The Great beasts, or Great Siege Beasts, were used by Sauron's armies as burden beasts, most notably during the Battle at Minas Tirith. These beasts pulled the colossal battering ram Grond to the gate of Minas Tirith to destroy the Wall after the smaller battering rams failed, during the Siege of Gondor.
Speculations on OriginsEdit
Great beasts may have indeed been created by Eru himself or perhaps from a long line of giant creatures stemming from Melkor's corruption of the world before the destruction of Almaren long ago during the Years of the Lamps.
When in those far back days, Melkor's interference caused the appearance of monstrous beasts of "horn and ivory" that fought with other beasts and were forever marred by Melkor's evil influence, but this was never really explained.
Portrayal in adaptationsEdit
Peter Jackson's The Lord of the Rings film trilogyEdit
In Peter Jackson's film Return of the King they are depicted as gigantic rhinoceros-like creatures with a horn protruding from their heads. The special features section of the extended edition reveals that for the film these creatures were modeled after the extinct Megacerops.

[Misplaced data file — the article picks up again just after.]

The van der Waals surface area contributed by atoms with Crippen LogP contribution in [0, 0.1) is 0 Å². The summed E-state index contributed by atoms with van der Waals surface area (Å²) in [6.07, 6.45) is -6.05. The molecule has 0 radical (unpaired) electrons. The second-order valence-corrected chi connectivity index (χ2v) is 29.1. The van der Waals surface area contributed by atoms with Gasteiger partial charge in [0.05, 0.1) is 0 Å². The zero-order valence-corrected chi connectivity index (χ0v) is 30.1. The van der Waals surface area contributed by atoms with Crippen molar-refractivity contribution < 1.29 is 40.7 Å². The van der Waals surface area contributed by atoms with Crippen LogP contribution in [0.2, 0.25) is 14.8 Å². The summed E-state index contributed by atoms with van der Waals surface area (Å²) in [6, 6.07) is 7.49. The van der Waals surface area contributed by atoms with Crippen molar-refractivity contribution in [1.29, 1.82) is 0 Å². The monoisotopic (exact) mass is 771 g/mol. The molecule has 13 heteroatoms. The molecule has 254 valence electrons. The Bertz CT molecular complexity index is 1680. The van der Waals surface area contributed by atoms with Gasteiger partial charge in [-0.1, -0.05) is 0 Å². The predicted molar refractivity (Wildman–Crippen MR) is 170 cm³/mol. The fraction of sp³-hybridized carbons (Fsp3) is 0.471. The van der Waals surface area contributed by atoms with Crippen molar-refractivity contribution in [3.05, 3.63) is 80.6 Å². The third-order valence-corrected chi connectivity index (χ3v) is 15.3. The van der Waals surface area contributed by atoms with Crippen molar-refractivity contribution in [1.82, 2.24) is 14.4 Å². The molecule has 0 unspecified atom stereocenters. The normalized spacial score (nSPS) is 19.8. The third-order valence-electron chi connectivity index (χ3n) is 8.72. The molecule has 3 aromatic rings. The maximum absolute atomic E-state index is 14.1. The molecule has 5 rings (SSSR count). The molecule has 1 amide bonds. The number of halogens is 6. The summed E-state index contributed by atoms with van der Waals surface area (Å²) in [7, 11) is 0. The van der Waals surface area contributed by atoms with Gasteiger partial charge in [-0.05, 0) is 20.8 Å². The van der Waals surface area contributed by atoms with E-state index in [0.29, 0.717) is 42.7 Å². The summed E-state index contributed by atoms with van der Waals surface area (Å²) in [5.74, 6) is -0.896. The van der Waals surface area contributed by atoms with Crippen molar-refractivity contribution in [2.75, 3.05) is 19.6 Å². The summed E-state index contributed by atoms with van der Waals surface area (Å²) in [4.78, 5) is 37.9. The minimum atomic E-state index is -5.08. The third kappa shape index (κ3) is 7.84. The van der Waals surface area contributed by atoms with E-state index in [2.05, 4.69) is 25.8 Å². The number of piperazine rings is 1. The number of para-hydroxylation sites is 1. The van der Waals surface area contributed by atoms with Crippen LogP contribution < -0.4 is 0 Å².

- Great Beasts are also used as cattle by Mordor Orcs in The Lord of the Rings: The Battle for Middle-earth, and in The Battle for Middle-earth II very similar looking but fatter animals are used also by Dwarves as burden beasts and are referred to as yurgs or subterranean yaks (As Orcs are corrupted Elves and Trolls the "mockery" of Ents by evil forces, it could be that the Great Beasts are evil's mockery of these creatures).
- In The Lord of the Rings: Conquest you can see dead great beasts on the maps Weathertop and Pelennor Fields.
- The Lord of the Hunt DLC contains a memory about Great Beasts. Torvin describes how "Great Beasts appear to be distant cousins of the six-tusked Mûmakil" and that he has seen them "rampage and crush Orc, Troll and Man alike".
- ↑ The Lord of the Rings, The Return of the King, Book Five, Chapter IV: "The Siege of Gondor"
- ↑ The Silmarillion, Quenta Silmarillion, Chapter I: "Of the Beginning of Days"